While Blackbox logs may be most well known for their tuning applications, they can also be used to diagnose many common problems that occur with our quadcopters. This is the reason we recommend that you always keep Blackbox enabled for your first few flights.
In our last article, we put up a general guide documenting how to use Blackbox Explorer. In this article, we’ll dig deeper – looking at logs from quadcopters with serious problems and showing how Blackbox can tell you exactly what is going on.
Symptoms: Quadcopter has bad vibrations or intermittent “jerks” where the motors briefly speed up.
Sample Blackbox Log:
Analysis: Bad gyros generally show up in Blackbox traces as spurious spikes throughout the log. Think about what the above log indicates the gyro is telling the FC: every few seconds the quadcopter is suddenly rotating about the yaw axis for a couple of milliseconds and then abruptly stops. This type of behavior never happens in actuality, and is a sign of a failing gyro which is reporting bad data. In normal log traces during a hover or slow flight you should see no spikes.
Fix: If you have a noisy gyro the only real option is to replace your flight controller. If it is a new flight controller, you should return it for replacement.
ESC Calibration Incorrect
Symptoms: Quadcopter behaves strangely at high throttle and idle.
Sample Blackbox Log:
Analysis: Look at the motor graphs on the bottom of this Blackbox Explorer screenshot. Notice all of the motors except motor 1 are settled around ~33% power, while motor 1 is at 52% power. This continues throughout the log section we are looking at, even though the quadcopter is in a hover. In a hover, all motors should be at the same relative throttle.
Fix: Check the ESC calibration on the offending ESC. If it is a BLHeli ESC, that means plugging it into your PC and checking it’s configuration. Make sure all ESCs have the same calibration. If they do, it is likely that the motor or ESC on the offending arm is defective.
Symptoms: Motors slowly spin up to full throttle when armed on the ground. Quadcopter constantly drifts in flight.
Analysis: Look at the RC Command graph. The rcCommand(yaw) field is constantly sitting overcenter, driving a constant yaw of 28 degrees/second. When you see a value overcenter that is straight like this, it’s a trim or gimbal issue.
Fix: The quadcopter should be plugged into your computer so that you can go to the RX tab and check out the Receiver tab. If the values don’t center on 1500, you will need to use the trim or subtrim features on your radio to adjust it so that they do. If the values quickly oscillate around 1500, you will need to add deadband. Check out our Betaflight configuration guide for more information on both of these topics.
Excessive PID Gains
You don’t need to be a tuning master in order to find PID problems with your quadcopter. Excessive gains on any axis are relatively easy to see in Blackbox logs.
Excessive P Gain
Symptoms: Quadcopter shakes several times after hard cornering or flips.
Sample Blackbox Log:
Analysis: Look at the Gyro + PID roll graph in this screenshot. In it, the pilot is doing a barrel roll with the quadcopter. After stopping the roll, the quadcopter continues to oscillate before stabilizing. When you see big, regular, wavy motions like this after stick banging maneuvers, you know it is time to reduce your P gains on the offending axis.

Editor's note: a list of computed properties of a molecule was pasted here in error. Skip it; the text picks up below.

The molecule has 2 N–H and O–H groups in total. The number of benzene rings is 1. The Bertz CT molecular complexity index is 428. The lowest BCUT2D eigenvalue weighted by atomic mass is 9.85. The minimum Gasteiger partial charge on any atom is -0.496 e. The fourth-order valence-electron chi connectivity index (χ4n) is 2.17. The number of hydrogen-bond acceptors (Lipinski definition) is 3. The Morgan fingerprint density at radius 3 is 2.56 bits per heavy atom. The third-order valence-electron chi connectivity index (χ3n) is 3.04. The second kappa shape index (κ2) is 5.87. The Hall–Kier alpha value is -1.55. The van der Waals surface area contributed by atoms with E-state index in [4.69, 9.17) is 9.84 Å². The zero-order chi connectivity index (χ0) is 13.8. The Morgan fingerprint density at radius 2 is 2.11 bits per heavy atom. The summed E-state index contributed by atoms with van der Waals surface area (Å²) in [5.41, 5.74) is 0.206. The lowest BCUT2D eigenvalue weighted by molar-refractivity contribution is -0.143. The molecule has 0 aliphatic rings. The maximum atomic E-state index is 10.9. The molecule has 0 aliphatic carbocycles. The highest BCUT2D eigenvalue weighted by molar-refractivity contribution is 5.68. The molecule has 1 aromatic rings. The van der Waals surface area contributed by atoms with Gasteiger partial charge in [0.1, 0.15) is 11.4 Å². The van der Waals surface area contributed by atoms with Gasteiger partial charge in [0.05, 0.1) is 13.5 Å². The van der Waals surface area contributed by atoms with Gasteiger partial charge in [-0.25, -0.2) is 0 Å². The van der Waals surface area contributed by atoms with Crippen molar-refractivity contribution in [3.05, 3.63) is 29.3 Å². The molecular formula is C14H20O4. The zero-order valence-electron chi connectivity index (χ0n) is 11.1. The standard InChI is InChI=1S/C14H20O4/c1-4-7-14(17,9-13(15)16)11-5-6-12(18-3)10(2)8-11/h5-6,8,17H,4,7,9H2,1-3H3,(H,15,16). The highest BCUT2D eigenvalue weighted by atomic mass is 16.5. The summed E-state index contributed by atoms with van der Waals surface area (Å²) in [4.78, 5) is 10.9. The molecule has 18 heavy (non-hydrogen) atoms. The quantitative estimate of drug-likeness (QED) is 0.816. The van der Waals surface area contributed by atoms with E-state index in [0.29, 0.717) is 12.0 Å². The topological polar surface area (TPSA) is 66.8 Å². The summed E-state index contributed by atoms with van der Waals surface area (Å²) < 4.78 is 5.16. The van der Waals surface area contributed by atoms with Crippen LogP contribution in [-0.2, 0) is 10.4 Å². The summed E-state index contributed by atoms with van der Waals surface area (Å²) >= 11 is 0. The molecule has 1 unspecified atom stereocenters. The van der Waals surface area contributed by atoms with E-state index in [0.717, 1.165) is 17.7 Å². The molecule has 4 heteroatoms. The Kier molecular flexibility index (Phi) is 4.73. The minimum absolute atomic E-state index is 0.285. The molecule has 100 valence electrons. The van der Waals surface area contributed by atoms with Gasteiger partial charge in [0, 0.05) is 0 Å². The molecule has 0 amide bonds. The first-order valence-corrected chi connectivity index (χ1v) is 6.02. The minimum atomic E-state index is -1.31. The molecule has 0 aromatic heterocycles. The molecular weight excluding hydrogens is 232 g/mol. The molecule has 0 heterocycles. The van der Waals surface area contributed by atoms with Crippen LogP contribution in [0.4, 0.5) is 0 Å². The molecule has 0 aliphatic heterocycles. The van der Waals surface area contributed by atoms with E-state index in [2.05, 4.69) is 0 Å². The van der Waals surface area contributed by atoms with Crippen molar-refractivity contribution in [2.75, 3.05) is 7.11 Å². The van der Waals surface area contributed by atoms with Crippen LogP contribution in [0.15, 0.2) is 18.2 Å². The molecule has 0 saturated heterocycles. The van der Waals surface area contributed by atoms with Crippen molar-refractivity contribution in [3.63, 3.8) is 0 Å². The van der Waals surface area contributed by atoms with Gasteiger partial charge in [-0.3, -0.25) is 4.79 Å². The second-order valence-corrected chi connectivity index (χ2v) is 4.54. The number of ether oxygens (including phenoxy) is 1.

Fix: Reduce your P gains on the oscillating axis by a few points. We would recommend the above pilot start by reducing it by .5 on the roll axis. If you just have 2 or 3 oscillations, you might consider raising your D gain on that axis a few points instead.
Excessive D Gain
Symptoms: Quadcopter has high frequency oscillations after hard cornering or flips. Motors and ESCs are excessively hot after landing.
Analysis: Look at the Gyro + PID roll graph in this screenshot. The P and D lines are rapidly oscillation back and forth – they are fighting each other. This results in the flight controller rapidly changing the throttle to the motors and causes a high frequency vibration in the gyro line. In general, you want your D lines to be less effective than your P lines – more like what is happening in the “Excessive P Gain” screenshot above.
Fix: The easiest fix is to lower your D gains. If you are in this situation, though, you might be best off completely re-tuning your quadcopter from scratch with the default D values.
Noise and Filtering Problems
Symptoms: High-frequency vibrations in flight. Fluttering props while idling on ground. Motors and ESCs hot after landing.
Analysis: Notice the fuzzy ridges and peaks on the PID_D line in the chart above. You can see this oscillation is driving noise into the motor traces, which can cause oscillations in flight and will certainly cause your motors to run hotter than they have to. You never want to see very high-frequency, fuzzy looking lines like this in any of your graphs. If you do, you need to look into changing your LPF or Notch Filter options.
Fix: Increase the dterm_lowpass filter setting in “Filters” on the “PID Tuning” tab by increments of 10 until the noise goes away.
Get Help on RCGroups
RCGroups has a number of threads dedicated to helping people figure out issues with their quadcopter using Blackbox logs. The most famous of these threads is probably Joshua Bardwells video response thread. In this thread, you can post your problem, configuration and blackbox log and Joshua will eventually put up a video talking about the problems he finds in it and give suggestions. If you are having issues getting your quadcopter to fly right, this is a fantastic way to help yourself figure it out:
There is also another thread where you can get help from the community if you don’t have time to wait for Joshua’s responses, which can be found here: